She would have liked to have buried her parents together, but this place seemed fitting for her mother, who had fought so hard to get here, who had never accepted that she would fail.

“I’m glad you’re here,” Gwyn said to Kyrielle, and Kyrielle reached out to hold her hand for several long moments, until Gwyn was ready to move on.   


“Have you ever heard of the Piercing Light?” Kyrielle asked, appearing behind Gwyn unexpectedly as she swung the Mystic Hammer at a practice dummy.

She was more used to fighting with a spear, but the Hammer was a dream to use, surprisingly light and responsive, even if the new combat style took a bit of getting used to.  

(The Hammer was more than just a weapon, though, it was a physical symbol of everything she and her mother had ever believed about the Warsworn, their history and purpose. She still couldn’t believe that Kyrielle had just given it to her.)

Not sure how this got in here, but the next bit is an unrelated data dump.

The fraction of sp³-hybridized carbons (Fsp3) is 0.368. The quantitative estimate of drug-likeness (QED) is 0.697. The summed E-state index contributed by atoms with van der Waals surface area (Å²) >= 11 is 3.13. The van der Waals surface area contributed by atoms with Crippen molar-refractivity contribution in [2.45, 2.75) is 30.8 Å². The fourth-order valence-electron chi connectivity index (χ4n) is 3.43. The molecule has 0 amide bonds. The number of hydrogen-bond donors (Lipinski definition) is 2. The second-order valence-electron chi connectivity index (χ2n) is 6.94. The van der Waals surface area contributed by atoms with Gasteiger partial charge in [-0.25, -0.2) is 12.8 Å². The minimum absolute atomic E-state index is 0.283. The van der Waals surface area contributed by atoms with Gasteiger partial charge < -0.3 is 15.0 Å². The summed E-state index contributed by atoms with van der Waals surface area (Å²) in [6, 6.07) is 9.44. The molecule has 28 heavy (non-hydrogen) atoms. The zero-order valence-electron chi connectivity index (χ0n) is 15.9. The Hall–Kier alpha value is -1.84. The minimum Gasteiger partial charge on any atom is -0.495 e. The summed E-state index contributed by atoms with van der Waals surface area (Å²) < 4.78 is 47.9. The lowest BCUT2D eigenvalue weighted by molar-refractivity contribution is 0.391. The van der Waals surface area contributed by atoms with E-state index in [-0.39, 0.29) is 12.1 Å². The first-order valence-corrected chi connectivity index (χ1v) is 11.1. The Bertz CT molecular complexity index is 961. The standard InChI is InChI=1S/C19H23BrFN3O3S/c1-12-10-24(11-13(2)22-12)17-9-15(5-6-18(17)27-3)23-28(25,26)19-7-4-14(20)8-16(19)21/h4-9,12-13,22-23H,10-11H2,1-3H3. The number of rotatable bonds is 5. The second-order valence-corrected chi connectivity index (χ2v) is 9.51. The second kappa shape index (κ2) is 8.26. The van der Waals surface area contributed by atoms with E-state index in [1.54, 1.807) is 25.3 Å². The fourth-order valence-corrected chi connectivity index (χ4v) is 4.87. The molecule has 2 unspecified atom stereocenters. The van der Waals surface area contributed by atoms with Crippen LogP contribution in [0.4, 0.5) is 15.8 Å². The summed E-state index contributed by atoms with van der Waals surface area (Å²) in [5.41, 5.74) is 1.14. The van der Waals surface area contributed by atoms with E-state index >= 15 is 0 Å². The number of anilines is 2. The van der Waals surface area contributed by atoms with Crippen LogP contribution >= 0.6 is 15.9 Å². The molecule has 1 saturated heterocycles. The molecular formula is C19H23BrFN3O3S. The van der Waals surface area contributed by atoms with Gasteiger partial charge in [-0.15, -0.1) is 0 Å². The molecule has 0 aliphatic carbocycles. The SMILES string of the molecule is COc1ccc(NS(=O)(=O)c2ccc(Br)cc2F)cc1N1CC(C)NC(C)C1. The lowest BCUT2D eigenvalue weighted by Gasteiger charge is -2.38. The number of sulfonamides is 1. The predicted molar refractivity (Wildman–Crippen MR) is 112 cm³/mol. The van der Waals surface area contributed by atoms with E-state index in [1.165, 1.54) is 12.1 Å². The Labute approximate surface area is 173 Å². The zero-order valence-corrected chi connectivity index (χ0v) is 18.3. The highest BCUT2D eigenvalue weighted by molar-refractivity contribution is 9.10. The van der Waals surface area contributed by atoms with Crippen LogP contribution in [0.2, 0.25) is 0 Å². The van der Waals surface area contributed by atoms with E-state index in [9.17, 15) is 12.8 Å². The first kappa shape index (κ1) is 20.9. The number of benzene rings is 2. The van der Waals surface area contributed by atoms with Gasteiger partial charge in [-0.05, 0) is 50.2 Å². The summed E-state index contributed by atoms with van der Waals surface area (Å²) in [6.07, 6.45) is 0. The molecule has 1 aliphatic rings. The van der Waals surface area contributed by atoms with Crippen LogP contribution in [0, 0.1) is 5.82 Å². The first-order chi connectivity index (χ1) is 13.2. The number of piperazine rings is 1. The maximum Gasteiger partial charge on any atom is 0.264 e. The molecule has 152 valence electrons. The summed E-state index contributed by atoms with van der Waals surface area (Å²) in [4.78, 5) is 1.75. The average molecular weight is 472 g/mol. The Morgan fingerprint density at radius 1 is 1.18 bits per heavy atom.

Gwyn blinked sweat out of her eyes as she stopped mid-swing, and turned to Kyrielle with a pleased smile, surprised that she had sought her out.

Then she realised that Kyrielle had asked her a question and shook her head. “Pardon, I was preoccupied with practice.” She removed her glove to wipe her forehead and couldn’t help but notice Kyrielle’s eyes follow the motion before shifting away. She swallowed down the strange nerves that realisation brought her and asked; “how can I help?”

Kyrielle blinked and shook her head, seeming to refocus. “I’m looking for the Piercing Light. I think it’s a weapon of some sort…”

“Yes,” Gwyn confirmed with a nod, remembering the way the drawing in her mother’s book glimmered. “It’s a spear, made from Niskaru horn. Said to be able to counter any terror. But it’s sealed away, no one is fated to…” she trailed off, and smiled at Kyrielle. “No one but you can claim it. But why do you need it? If you need a weapon to stand against Niskaru, you are welcome to take the Mystic Hammer back. It is yours, after all.”